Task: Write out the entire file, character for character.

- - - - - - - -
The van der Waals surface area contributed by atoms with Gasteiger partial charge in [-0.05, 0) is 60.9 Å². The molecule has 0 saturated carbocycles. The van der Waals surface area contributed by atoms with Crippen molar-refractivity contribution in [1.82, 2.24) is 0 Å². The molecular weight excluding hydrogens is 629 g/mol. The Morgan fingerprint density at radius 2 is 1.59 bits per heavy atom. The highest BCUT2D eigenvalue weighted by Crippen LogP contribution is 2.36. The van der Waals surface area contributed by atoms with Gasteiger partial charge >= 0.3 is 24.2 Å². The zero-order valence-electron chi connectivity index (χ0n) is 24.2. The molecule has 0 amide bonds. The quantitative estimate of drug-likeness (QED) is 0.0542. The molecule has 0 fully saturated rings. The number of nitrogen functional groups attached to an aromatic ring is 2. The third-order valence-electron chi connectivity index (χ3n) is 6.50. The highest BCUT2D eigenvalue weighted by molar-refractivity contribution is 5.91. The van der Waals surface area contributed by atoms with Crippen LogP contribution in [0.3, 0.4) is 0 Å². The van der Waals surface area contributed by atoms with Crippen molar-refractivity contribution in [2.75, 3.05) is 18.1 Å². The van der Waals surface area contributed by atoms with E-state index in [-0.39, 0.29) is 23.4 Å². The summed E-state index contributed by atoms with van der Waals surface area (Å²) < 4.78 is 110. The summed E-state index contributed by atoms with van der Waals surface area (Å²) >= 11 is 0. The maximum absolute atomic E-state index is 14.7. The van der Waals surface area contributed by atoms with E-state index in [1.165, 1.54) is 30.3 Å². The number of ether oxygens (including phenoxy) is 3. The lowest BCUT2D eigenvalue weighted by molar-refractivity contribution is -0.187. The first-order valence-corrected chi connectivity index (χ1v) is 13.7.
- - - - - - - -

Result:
The van der Waals surface area contributed by atoms with Gasteiger partial charge in [-0.05, 0) is 60.9 Å². The molecule has 0 saturated carbocycles. The van der Waals surface area contributed by atoms with Crippen molar-refractivity contribution in [1.82, 2.24) is 0 Å². The molecular weight excluding hydrogens is 629 g/mol. The Morgan fingerprint density at radius 2 is 1.59 bits per heavy atom. The highest BCUT2D eigenvalue weighted by Crippen LogP contribution is 2.36. The van der Waals surface area contributed by atoms with Gasteiger partial charge >= 0.3 is 24.2 Å². The zero-order valence-electron chi connectivity index (χ0n) is 24.2. The molecule has 0 amide bonds. The quantitative estimate of drug-likeness (QED) is 0.0542. The molecule has 0 fully saturated rings. The number of nitrogen functional groups attached to an aromatic ring is 2. The third-order valence-electron chi connectivity index (χ3n) is 6.50. The highest BCUT2D eigenvalue weighted by molar-refractivity contribution is 5.91. The van der Waals surface area contributed by atoms with Crippen LogP contribution in [0.3, 0.4) is 0 Å². The van der Waals surface area contributed by atoms with Crippen molar-refractivity contribution in [2.75, 3.05) is 18.1 Å². The van der Waals surface area contributed by atoms with E-state index in [-0.39, 0.29) is 23.4 Å². The summed E-state index contributed by atoms with van der Waals surface area (Å²) < 4.78 is 110. The summed E-state index contributed by atoms with van der Waals surface area (Å²) >= 11 is 0. The maximum absolute atomic E-state index is 14.7. The van der Waals surface area contributed by atoms with E-state index in [1.165, 1.54) is 30.3 Å². The number of ether oxygens (including phenoxy) is 3. The lowest BCUT2D eigenvalue weighted by molar-refractivity contribution is -0.187. The first-order valence-corrected chi connectivity index (χ1v) is 13.7.